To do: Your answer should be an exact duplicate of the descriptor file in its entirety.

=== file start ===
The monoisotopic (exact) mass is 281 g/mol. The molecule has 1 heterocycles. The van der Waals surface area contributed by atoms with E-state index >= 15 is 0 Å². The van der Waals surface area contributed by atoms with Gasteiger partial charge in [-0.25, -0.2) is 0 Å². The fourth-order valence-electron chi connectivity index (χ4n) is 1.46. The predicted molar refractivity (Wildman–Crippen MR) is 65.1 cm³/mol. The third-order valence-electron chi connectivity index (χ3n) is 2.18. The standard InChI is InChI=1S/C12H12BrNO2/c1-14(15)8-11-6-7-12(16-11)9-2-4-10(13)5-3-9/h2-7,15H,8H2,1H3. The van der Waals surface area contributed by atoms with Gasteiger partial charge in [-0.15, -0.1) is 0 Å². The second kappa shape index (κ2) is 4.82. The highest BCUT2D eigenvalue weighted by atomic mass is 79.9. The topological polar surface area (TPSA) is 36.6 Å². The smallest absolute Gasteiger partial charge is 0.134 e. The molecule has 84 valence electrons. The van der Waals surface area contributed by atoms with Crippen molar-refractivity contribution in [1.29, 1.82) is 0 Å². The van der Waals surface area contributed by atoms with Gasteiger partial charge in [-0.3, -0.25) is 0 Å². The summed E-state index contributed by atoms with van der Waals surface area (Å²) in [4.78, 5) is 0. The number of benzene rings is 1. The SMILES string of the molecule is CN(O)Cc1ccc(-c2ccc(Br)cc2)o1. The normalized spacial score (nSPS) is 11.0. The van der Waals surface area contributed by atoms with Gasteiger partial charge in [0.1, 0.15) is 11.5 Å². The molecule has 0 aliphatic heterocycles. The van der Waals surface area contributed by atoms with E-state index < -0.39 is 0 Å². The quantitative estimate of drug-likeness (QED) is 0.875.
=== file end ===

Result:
The monoisotopic (exact) mass is 281 g/mol. The molecule has 1 heterocycles. The van der Waals surface area contributed by atoms with E-state index >= 15 is 0 Å². The van der Waals surface area contributed by atoms with Gasteiger partial charge in [-0.25, -0.2) is 0 Å². The fourth-order valence-electron chi connectivity index (χ4n) is 1.46. The predicted molar refractivity (Wildman–Crippen MR) is 65.1 cm³/mol. The third-order valence-electron chi connectivity index (χ3n) is 2.18. The standard InChI is InChI=1S/C12H12BrNO2/c1-14(15)8-11-6-7-12(16-11)9-2-4-10(13)5-3-9/h2-7,15H,8H2,1H3. The van der Waals surface area contributed by atoms with Gasteiger partial charge in [-0.15, -0.1) is 0 Å². The second kappa shape index (κ2) is 4.82. The highest BCUT2D eigenvalue weighted by atomic mass is 79.9. The topological polar surface area (TPSA) is 36.6 Å². The smallest absolute Gasteiger partial charge is 0.134 e. The molecule has 84 valence electrons. The van der Waals surface area contributed by atoms with Crippen molar-refractivity contribution in [1.29, 1.82) is 0 Å². The van der Waals surface area contributed by atoms with Gasteiger partial charge in [-0.3, -0.25) is 0 Å². The summed E-state index contributed by atoms with van der Waals surface area (Å²) in [4.78, 5) is 0. The number of benzene rings is 1. The SMILES string of the molecule is CN(O)Cc1ccc(-c2ccc(Br)cc2)o1. The normalized spacial score (nSPS) is 11.0. The van der Waals surface area contributed by atoms with Gasteiger partial charge in [0.1, 0.15) is 11.5 Å². The molecule has 0 aliphatic heterocycles. The van der Waals surface area contributed by atoms with E-state index < -0.39 is 0 Å². The quantitative estimate of drug-likeness (QED) is 0.875.